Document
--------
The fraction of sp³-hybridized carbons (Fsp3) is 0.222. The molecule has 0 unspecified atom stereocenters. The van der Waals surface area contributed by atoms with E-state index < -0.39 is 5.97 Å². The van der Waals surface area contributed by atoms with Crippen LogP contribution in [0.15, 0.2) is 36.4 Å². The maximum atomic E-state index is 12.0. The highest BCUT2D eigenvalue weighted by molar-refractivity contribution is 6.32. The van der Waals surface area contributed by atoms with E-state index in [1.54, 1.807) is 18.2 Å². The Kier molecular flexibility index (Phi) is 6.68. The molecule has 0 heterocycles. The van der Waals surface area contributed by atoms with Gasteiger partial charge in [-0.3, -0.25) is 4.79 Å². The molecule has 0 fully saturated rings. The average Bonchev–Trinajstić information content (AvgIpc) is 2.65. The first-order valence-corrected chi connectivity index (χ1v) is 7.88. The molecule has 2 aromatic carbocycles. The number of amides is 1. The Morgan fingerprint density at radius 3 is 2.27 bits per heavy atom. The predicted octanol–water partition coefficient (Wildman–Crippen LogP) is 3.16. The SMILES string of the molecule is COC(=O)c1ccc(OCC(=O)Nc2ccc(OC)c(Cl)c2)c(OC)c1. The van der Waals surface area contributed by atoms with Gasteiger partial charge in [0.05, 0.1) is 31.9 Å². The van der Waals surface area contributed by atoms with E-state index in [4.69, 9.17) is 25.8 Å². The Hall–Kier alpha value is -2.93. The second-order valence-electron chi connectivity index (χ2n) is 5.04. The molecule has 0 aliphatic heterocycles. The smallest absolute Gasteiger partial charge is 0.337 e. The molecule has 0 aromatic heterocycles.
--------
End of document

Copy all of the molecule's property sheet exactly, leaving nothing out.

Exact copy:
The fraction of sp³-hybridized carbons (Fsp3) is 0.222. The molecule has 0 unspecified atom stereocenters. The van der Waals surface area contributed by atoms with E-state index < -0.39 is 5.97 Å². The van der Waals surface area contributed by atoms with Crippen LogP contribution in [0.15, 0.2) is 36.4 Å². The maximum atomic E-state index is 12.0. The highest BCUT2D eigenvalue weighted by molar-refractivity contribution is 6.32. The van der Waals surface area contributed by atoms with E-state index in [1.54, 1.807) is 18.2 Å². The Kier molecular flexibility index (Phi) is 6.68. The molecule has 0 heterocycles. The van der Waals surface area contributed by atoms with Gasteiger partial charge in [-0.3, -0.25) is 4.79 Å². The molecule has 0 fully saturated rings. The average Bonchev–Trinajstić information content (AvgIpc) is 2.65. The first-order valence-corrected chi connectivity index (χ1v) is 7.88. The molecule has 2 aromatic carbocycles. The number of amides is 1. The Morgan fingerprint density at radius 3 is 2.27 bits per heavy atom. The predicted octanol–water partition coefficient (Wildman–Crippen LogP) is 3.16. The SMILES string of the molecule is COC(=O)c1ccc(OCC(=O)Nc2ccc(OC)c(Cl)c2)c(OC)c1. The van der Waals surface area contributed by atoms with Gasteiger partial charge in [0.05, 0.1) is 31.9 Å². The van der Waals surface area contributed by atoms with E-state index in [4.69, 9.17) is 25.8 Å². The Hall–Kier alpha value is -2.93. The second-order valence-electron chi connectivity index (χ2n) is 5.04. The molecule has 0 aliphatic heterocycles. The smallest absolute Gasteiger partial charge is 0.337 e. The molecule has 0 aromatic heterocycles.